Artist | CHARLIE TJAPANGATI

Artist | CHARLIE TJAPANGATI


Australian Indigenous (Aboriginal and Torres Strait Islander) artwork by CHARLIE TJAPANGATI of Papunya Tula Artists. The title is Tjiparitjarra. [CT0808127] (Acrylic on Belgian Linen)

CHARLIE TJAPANGATI

Tjiparitjarra

Australian Indigenous (Aboriginal and Torres Strait Islander) artwork by CHARLIE TJAPANGATI of Papunya Tula Artists. The title is Pirringna. [CT0401055] (Acrylic on Belgian Linen)

CHARLIE TJAPANGATI

Pirringna

Australian Indigenous (Aboriginal and Torres Strait Islander) artwork by CHARLIE TJAPANGATI of Papunya Tula Artists. The title is Palipalintjanya. [CT1611053] (Acrylic on Belgian Linen)

CHARLIE TJAPANGATI

Palipalintjanya

Australian Indigenous (Aboriginal and Torres Strait Islander) artwork by CHARLIE TJAPANGATI of Papunya Tula Artists. The title is Swamp and Rockhole Site of Ngaripungkunya. [CT1610079] (Acrylic on Belgian Linen)

CHARLIE TJAPANGATI

Swamp and Rockhole Site of Ngaripungkunya

Australian Indigenous (Aboriginal and Torres Strait Islander) artwork by CHARLIE TJAPANGATI of Papunya Tula Artists. The title is Swamp and Rockhole Site of Palipalintjanya. [CT1707145] (Acrylic on Belgian Linen)

CHARLIE TJAPANGATI

Swamp and Rockhole Site of Palipalintjanya

Charlie was out in the desert at Palipalintjanya northwest of Puntujarrpa (however, Papunya Tula Artists records Tjulyurunya, west of Kiwirrkurra , as his birthplace circa 1949), Charlie is the son of Pinta Pinta Tjapanangka's older brother Mamutja Tjapanangka (b.

1899 - 1964) and Mamutja's first wife Nangatji Napurrula (b.

circa 1915 - 1972).

Nanyuma Napangati is Charlie's older full sister.

Kanya Tjapangati was his younger half brother and Bombatu Napangati is his half sister.

Although Charlie recalled that he was already 'growing whiskers' when a NT Welfare Branch patrol led by Jeremy Long brought his family into Papunya in 1964, he was not yet initiated.

Before the year was out, Mamutja had passedaway.

After completing the ceremonies of manhood, Charlie married Uta Uta Tjangala's adopted daughter Nguninti (Numida) Nampitjinpa .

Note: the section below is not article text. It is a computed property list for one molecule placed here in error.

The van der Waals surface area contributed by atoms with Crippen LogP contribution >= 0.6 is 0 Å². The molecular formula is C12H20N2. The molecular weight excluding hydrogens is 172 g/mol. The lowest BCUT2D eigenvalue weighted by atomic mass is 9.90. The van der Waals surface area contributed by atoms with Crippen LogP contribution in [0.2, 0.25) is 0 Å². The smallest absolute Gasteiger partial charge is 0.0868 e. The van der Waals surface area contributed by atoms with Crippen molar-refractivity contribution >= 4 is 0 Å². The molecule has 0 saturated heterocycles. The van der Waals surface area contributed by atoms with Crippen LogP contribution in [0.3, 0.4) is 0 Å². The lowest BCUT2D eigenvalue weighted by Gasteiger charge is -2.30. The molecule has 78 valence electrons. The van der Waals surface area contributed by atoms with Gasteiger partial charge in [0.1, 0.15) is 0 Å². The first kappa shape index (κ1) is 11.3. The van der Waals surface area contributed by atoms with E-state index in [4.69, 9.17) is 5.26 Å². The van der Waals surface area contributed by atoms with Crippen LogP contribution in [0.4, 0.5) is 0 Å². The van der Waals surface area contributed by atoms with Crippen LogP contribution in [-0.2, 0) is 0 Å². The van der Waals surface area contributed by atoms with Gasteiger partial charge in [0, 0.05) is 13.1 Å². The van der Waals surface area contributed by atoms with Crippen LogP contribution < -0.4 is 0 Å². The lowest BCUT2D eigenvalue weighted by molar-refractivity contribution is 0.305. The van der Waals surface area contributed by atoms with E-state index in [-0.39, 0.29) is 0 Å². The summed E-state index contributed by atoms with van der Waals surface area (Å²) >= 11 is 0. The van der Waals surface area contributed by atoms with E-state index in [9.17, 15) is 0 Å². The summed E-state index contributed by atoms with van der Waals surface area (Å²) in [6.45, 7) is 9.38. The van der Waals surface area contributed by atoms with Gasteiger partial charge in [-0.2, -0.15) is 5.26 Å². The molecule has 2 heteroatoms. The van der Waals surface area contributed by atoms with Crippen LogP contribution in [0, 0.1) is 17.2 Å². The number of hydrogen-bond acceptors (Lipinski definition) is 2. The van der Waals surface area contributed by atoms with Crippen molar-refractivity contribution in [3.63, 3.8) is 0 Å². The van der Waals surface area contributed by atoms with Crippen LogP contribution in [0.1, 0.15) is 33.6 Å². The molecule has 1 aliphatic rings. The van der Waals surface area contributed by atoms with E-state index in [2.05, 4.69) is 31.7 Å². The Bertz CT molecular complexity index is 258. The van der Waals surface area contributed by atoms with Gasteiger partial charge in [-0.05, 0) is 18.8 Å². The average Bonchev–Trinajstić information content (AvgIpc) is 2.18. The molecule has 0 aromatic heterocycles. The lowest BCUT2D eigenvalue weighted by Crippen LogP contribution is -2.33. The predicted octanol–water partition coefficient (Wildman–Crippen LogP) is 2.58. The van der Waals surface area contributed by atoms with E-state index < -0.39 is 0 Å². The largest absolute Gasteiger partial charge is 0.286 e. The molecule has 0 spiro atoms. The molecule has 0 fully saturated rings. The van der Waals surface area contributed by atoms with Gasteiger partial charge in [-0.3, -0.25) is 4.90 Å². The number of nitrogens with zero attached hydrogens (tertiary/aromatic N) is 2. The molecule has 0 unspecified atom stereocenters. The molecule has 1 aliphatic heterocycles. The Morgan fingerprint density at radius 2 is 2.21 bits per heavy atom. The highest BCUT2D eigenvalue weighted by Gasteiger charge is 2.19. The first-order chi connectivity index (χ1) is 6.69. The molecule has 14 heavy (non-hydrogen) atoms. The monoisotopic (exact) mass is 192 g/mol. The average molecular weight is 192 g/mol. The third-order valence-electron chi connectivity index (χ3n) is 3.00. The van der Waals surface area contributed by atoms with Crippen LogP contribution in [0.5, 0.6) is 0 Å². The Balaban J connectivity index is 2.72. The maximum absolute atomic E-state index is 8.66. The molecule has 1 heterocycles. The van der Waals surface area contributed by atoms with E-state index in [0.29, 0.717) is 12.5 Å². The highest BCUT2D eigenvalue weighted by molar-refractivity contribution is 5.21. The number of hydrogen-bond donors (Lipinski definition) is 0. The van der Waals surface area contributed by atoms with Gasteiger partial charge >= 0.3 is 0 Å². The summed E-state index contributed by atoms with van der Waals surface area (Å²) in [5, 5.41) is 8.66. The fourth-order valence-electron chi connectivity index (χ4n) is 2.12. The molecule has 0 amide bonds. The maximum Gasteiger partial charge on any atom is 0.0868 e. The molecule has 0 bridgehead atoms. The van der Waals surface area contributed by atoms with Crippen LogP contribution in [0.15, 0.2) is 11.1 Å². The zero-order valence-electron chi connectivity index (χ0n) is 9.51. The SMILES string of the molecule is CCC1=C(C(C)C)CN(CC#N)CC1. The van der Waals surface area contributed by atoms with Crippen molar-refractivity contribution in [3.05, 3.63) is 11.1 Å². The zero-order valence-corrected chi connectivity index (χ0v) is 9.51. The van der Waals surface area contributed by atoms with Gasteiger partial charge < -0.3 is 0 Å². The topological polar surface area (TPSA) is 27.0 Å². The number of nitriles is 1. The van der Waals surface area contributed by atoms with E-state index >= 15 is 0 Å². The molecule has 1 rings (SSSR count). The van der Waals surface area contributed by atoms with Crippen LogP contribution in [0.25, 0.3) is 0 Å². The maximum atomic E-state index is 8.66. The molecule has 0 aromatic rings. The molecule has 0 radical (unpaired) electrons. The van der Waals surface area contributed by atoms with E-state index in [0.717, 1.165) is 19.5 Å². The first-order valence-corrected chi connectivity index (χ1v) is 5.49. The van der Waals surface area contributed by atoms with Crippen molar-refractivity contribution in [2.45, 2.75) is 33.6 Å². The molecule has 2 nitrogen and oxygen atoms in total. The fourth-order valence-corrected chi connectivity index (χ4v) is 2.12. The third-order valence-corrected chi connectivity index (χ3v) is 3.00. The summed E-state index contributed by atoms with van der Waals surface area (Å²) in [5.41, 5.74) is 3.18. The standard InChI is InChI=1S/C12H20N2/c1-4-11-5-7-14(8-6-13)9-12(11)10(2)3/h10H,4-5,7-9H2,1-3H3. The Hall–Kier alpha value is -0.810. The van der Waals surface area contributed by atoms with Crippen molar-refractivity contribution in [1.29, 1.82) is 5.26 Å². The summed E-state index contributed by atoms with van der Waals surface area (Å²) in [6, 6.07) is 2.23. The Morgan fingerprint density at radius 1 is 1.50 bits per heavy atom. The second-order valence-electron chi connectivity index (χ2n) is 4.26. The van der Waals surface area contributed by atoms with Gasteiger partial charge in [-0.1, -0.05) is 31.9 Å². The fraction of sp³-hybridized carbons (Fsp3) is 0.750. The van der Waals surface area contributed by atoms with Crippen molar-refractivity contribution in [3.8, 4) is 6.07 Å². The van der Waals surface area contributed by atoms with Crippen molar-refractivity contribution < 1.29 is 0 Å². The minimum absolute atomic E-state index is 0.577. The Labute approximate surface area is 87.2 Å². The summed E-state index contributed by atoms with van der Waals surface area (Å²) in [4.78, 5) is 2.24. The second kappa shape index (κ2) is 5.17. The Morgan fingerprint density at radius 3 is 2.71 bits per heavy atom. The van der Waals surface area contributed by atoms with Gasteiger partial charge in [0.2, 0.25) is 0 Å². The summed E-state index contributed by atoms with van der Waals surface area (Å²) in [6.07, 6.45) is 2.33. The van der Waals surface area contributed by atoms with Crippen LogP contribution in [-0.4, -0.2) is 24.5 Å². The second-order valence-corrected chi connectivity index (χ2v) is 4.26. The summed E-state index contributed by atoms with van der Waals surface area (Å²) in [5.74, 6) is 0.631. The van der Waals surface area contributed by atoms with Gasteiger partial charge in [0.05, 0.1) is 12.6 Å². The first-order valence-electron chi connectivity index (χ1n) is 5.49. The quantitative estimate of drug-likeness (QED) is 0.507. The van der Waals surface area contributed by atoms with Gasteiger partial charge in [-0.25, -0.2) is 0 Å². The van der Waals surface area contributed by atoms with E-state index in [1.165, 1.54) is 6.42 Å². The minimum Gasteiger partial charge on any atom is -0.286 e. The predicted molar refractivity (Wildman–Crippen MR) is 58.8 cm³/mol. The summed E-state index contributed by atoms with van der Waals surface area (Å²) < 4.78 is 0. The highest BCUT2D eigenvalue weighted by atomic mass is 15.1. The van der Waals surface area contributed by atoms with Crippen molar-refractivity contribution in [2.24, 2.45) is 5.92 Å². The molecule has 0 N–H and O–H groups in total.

At Papunya Charlie worked for rations on the construction of buildings at the settlement.

His country lies in Pintupi territory west of Puntujarrpa (Jupiter Well). He began painting for Papunya Tula Artists in July 1977, having observed the older men painting while living in West Camp, Papunya.

His large late 1970s canvases in the classic line and circle grid style of Pintupi men's art had an unusual silvery shimmer which pre-dates similar effects in the more minimalist Pintupi men's style of the late 1990s.

He accompanied Billy Stockman and Andrew Crocker to America for an exhibition of the paintings in the Mr Sandman Bring Me a Dream collection that was the initial purchase of Western Desert art by the Holmes a Court Collection.

Stories from the Tingari cycle were the usual subject of his paintings, including the monumental canvas now in the collection of the National Museum of Australia, which was shown in Australian Perspecta '81 at the Art Gallery of NSW, one of the first institutional acts of acknowledgement of Papunya Tula paintings by the Australian contemporary art world.

Andrew Crocker noted in the catalogue notes for the painting Charlie Tjapangati's outstanding ability, particularly in such a young man, for coordinating the labour of a number of other artists on such a large work.

Charlie has often painted the site of Wiyarrunya, a soakage water with two rockholes in a creekbed just west of Puntujarrpa, and Pukurantjinna rockhole site where a large group of Tingari men stayed before travelling east.

In 1982, Charlie moved to the newly established Pintupi settlement of Kintore, having remained behind when his countrymen moved there because of his wife's job in the Papunya Council office.

He lived in Kintore before moving across to Kiwirrkurra where several members of his family still live, and then back to Kintore, where Nanyuma and Bombatu both resided, painting daily for Papunya Tula Artists.

Bombatu, who is the widow of Dini Campbell Tjampitjinpa, began painting for Papunya Tula in 2000.

Another sister, Valerie (Nyuniwa) Napangati, lives at Nyirrpi.

Charlie's foster son Mervyn Tjangala began painting for the company in 2003. In August 2000, Charlie Tjapangati accompanied a group of four Papunya Tula artists to Sydney to construct a traditional ground painting and attend the opening of Papunya Tula : Genesis and Genius at the Art Gallery of NSW.

He also worked on the 1999 Kintore men's painting created for this occasion.

In 2002, he had a solo exhibition with Scott Livesey Art Dealer in Melbourne following his adoption of the minimalist line drawing style now dominant in Pintupi men's paintings for Papunya Tula Artists. Over the last 10 years his work has become less frequent but when he does major works they often sell quickly into collectors and public institutions.